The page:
West Coast Tamalada

By el Andar Staff
Photos by Lois Robin


It’s tamal, not tamale.

In Spanish, the singular of tamales is tamal. Only in the U.S. Southwest has the ancient word tamal been changed to tamale (which should properly be pronounced tuh—mall-lee with a Texas accent).

How to tie a tamale


These amounts are for small-to medium-sized hojas

1) Place a large finger-sized portion of masa in the middle of the hoja, leaving space at each end.

2) Roll one side of the husk over the masa…

3) …then the other.

4) Fold the bottom up, about a third or more of the way.

5) Fold the top down and place a string or strip hoja behind the tamale.

6) Tie it up with a good knot.

7) Another way if the husks are smallish is to not fold as all, — just tie both ends.

At this California-style tamalada, cultures blend like the ingredients as Chicanos get back to their roots.

Mexican families have always gathered the whole, huge, extended family together when it’s time to make tamales. Tamaladas are like parties: the kids race through the house, the adults sit, drink beer and talk, and all the while, the serious cooks are preparing tamales in the kitchen. A tamalada can take many hours, but in the end, everyone is fed and usually has tamales to take home.

This modern-day tamalada came off a bit differently, as a new generation tried to recapture tradition in a distinctly California way. Luckily, there were some experts on hand to help: the Albas, Doña Gloria and Don Pano, were visiting from Mexico City, and they take cooking very seriously.

Among the guests were German visitors, Chicanos, Anglos, Mexicans and the ubiquitous Irish, an eclectic bunch of artists, social workers and one policeman. The setting was a sunny afternoon near the beach in the backyard of Reynaldo Barrioz, a local “cultural worker” and graphic artist. Reynaldo provided twenty pounds of masa, and the guests brought fillings and snacks. snacks.

Hojas -corn husks - are soaked in water to soften them.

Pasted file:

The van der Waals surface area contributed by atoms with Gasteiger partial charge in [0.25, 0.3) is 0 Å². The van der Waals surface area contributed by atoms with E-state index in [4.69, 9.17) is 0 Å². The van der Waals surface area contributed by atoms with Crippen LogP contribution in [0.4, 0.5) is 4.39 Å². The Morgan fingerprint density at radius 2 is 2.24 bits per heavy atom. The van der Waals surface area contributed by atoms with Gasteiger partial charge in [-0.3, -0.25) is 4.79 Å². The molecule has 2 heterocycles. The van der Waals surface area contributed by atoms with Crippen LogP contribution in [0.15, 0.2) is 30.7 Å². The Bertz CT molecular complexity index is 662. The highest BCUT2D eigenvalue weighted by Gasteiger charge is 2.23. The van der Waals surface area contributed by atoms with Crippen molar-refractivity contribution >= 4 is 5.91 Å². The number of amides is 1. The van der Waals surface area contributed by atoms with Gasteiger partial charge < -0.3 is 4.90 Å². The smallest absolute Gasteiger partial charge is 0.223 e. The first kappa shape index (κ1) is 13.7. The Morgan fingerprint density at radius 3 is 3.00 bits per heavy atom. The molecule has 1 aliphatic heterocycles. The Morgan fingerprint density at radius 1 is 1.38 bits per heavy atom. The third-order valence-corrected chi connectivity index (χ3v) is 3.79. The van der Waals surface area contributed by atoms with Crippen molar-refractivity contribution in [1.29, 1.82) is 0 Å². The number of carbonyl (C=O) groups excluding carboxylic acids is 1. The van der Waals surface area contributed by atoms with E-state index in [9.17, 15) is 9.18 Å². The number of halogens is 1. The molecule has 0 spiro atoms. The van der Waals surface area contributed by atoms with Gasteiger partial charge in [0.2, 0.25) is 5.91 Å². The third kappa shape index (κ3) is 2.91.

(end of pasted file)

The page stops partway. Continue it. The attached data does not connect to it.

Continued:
The secret of the light and fluffy tamale is - more lard! Doña Gloria, not satisfied with the store-bought masa, whips up a few more bowls of Crisco (in place of the traditional pork fat) and works it into the masa. Doña Gloria insists we add chicken broth to the Crisco, though, to give it a meatier flavor.

The beginners dig in. Another kind of masa is prepared for the sweet tamales, this one with no chicken broth.Instead, sugar and cinnamon are mixed in. Gloria tastes and after more sugar is added, finally gives her approval.



One guest brought ingredients for the sweet tamales: fresh corn (it ran out and was supplemented with frozen) and pine nuts (a West Coast innovation), to make tamales de elote, the corn-in-corn tamales eaten early in the morning with atole or chocolate in western Mexico.

Now for the hardest part: filling and tying. Doña Gloria gives a demo, and guests struggle to catch on. Another beer?

Houston, we have a problem. Don Pano senses that the fire is not hot enough. The sun is setting and the tamale pots are brought inside to finish the job on a real stove. The guests are getting restless and are drinking in the kitchen.


Eight o'clock and they're still not done! This test tamale was not wrapped correctly and is falling apart, like the guests themselves.

Finally! Nine pm and the tired, hungry guests sample their work. The tamales are delicious. Quite a few guests have left and others are too tired to eat. Those who stuck it out will enjoy tamales for a week. And they freeze pretty well, too.


© 1999, 2000 El Andar Magazine


Recipe 1:

Tamales de elote


Fresh sweet corn cut off the cob, or frozen if necessary, to make about two cups.

One ounce of pine nuts (optional)

Raisins (optional)

Masa mixed with cinnamon and sugar to taste.

A little ground allspice or clove is also good.

Follow basic tamale preparation in diagram.

Recipe 2:



Slice five jalapeño peppers alongside and sauteé at low fire with half a white onion.

Set aside when they're well done.

Grill ten small tomatoes and blend them with a clove of garlic, a quarter white onion, a small stick of cinnamon, add salt to taste.

Pour the tomato sauce onto the jalapeños and cook until well done.

Add a cup of water and sauteé ten minutes

Put one or two spoonfuls of sauce on each tamal, adding a slice of queso fresco before wrapping.